A tutor from Kensington and Chelsea College is fast becoming the crafty creative of the Millinery world and leading the campaign to get home-made hats back on the streets of Britain.
Mary Jane Baxter has passionately pursued the art of creating chic on a shoestring, giving people across the country the skills to make their own hats and head-pieces using inexpensive everyday materials.
‘I’m all for Jeans, heels and cocktail hats. Let’s bring the great British hat back to everyday wear and give people the skills to make it themselves! Making hats at home was the norm in Britain, but we lost those skills over the years and it’s time to get them back.’ says Mary Jane.
With Ascot and wedding season looming, Mary Jane is urging Brits to be brave and take on the challenge to make their own hats. Her top five tips for producing beautiful hats on a budget are:
‘Believe it or not, cereal packets make a great base for a hat. 50’s style pillboxes and teardrop-shaped fascinator bases are simple to construct. Cover in fabric and trim as desired.’
‘You don’t have to buy expensive silk flowers with which to decorate your creations. Head to the pound shop, grab a few stems then mix and match the petals to create your own home-grown blooms.’
‘Cut up an old hat to get a new look by removing the brim and trimming the top part (the crown) with lace. Sew a comb inside to keep it in position.’
‘Kitsch old tea towels look great turned into a 40’s style top knot! Sew a long tube and thread with garden wire (create a loop at each end so it doesn’t poke through the fabric) to create over-the-top retro glamour on the go.’
‘Invest in a hob-top kettle and learn the basics of blocking your own hats at home. Wooden salad bowls make great hat-blocks and cost a fraction of the price of the real thing.’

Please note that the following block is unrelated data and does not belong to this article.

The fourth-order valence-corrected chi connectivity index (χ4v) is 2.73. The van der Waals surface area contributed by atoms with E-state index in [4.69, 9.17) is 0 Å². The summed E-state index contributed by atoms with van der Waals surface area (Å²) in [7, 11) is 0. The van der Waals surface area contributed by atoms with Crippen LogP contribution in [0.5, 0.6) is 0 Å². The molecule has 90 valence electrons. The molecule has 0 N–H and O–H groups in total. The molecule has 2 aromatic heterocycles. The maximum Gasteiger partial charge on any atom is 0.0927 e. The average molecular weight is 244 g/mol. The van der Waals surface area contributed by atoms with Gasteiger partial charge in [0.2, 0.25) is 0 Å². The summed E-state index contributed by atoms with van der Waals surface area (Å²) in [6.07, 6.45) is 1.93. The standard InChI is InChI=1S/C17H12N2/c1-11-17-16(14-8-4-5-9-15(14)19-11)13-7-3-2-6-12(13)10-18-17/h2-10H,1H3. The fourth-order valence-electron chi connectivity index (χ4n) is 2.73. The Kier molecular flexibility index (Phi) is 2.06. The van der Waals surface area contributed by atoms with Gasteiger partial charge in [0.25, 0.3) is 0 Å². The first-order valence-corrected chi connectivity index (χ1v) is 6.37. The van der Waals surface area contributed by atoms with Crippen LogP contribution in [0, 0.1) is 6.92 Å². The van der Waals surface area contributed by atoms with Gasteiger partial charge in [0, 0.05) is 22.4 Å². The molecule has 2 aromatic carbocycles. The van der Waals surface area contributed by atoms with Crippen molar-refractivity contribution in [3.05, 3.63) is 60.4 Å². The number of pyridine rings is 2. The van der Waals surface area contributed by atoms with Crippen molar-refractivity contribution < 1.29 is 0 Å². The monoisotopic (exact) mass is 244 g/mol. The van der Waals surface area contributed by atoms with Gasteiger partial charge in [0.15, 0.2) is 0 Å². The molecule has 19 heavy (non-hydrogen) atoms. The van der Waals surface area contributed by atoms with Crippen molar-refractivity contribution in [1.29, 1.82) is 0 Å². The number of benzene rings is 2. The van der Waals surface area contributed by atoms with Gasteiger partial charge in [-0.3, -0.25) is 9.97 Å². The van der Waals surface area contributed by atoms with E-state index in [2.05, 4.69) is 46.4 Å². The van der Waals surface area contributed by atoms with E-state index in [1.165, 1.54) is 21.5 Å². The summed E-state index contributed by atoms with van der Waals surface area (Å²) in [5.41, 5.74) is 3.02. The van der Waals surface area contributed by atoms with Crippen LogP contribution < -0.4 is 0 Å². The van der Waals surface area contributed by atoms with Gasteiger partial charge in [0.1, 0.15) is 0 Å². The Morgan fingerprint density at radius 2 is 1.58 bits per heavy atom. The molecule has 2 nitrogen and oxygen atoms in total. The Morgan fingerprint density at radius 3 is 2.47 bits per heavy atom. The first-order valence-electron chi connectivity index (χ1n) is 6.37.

The talented milliner teaches a number of millinery courses at the college as part of her campaign to bring traditional crafts such as hat-making back to the home, and recently launched a book
‘The Modern Girl’s Guide to Hatmaking’, which teaches millinery techniques, and provides ideas for recycling clothes and other everyday items to produce stunning hats.
‘I absolutely love teaching beginners millinery because students arrive students arrive thinking they can’t even sew, and in a few weeks they’re making their own couture hats! With the right guidance, anyone can make a hat at home. You can become your own designer.’ says Mary Jane.
‘There is a growing interest in all traditional crafts. People are keen to find ways of saving money. This echoes the old war time spirit of learning new skills to do it yourself. Making your own hat is a fantastic way to own something unique and glamorous that can dress up an everyday outfit, but without it having to cost you fortune.’
Mary Jane’s niche for chic on a shoe string has also led to her becoming a familiar face on TV. Her credits include being a judge on BBC2’s 10-week amateur crafts competition
‘Handmade Revolution’, a stint on Newsnight and an appearance on BBC Breakfast where she was interviewed about creating a wedding dress for Â£10.
Anyone interested in enrolling on Mary Jane’s Millinery Courses, including
‘The Modern Girl’s Guide to Hat Making’ – which is run under the college’s summer school courses – should visit www.kcc.ac.uk or call the college on: 0207 573 5333.
Kensington and Chelsea College has a reputation for excellence in the creative arts. It has nurtured the talents of many gifted milliners including Justin Smith, and its annual end-of-year Millinery and Fashion exhibition is widely regarded as THE place to be to find the industry’s next big thing.
Mary Jane will be hosting a book launch for
‘The Modern Girls Guide to Hat Making’ at Atelier Millinery, W1B 5PW, London, on Thurs 23rd May, 6pm-8pm. To attend please register (external link)
Date published: 10 May 2013